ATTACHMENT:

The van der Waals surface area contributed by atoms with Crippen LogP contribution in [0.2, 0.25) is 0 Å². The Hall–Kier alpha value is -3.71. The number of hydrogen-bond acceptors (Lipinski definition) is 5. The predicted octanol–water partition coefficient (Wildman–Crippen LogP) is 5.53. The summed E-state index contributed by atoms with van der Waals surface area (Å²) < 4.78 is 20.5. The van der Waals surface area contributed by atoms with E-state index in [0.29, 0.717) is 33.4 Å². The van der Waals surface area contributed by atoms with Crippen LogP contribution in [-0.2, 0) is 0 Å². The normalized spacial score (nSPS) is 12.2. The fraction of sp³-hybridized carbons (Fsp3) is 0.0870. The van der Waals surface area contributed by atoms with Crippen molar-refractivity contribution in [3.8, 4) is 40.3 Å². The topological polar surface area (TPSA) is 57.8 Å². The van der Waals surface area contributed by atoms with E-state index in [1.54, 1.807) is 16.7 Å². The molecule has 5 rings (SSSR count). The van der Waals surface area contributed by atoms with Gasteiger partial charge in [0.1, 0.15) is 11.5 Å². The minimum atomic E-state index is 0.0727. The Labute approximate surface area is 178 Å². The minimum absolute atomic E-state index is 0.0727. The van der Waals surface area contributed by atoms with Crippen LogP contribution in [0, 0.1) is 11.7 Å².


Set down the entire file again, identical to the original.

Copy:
The van der Waals surface area contributed by atoms with Crippen LogP contribution in [0.2, 0.25) is 0 Å². The Hall–Kier alpha value is -3.71. The number of hydrogen-bond acceptors (Lipinski definition) is 5. The predicted octanol–water partition coefficient (Wildman–Crippen LogP) is 5.53. The summed E-state index contributed by atoms with van der Waals surface area (Å²) < 4.78 is 20.5. The van der Waals surface area contributed by atoms with E-state index in [0.29, 0.717) is 33.4 Å². The van der Waals surface area contributed by atoms with Crippen LogP contribution in [-0.2, 0) is 0 Å². The normalized spacial score (nSPS) is 12.2. The fraction of sp³-hybridized carbons (Fsp3) is 0.0870. The van der Waals surface area contributed by atoms with Crippen molar-refractivity contribution in [3.8, 4) is 40.3 Å². The topological polar surface area (TPSA) is 57.8 Å². The van der Waals surface area contributed by atoms with E-state index in [1.54, 1.807) is 16.7 Å². The molecule has 5 rings (SSSR count). The van der Waals surface area contributed by atoms with Gasteiger partial charge in [0.1, 0.15) is 11.5 Å². The minimum atomic E-state index is 0.0727. The Labute approximate surface area is 178 Å². The minimum absolute atomic E-state index is 0.0727. The van der Waals surface area contributed by atoms with Crippen LogP contribution in [0, 0.1) is 11.7 Å².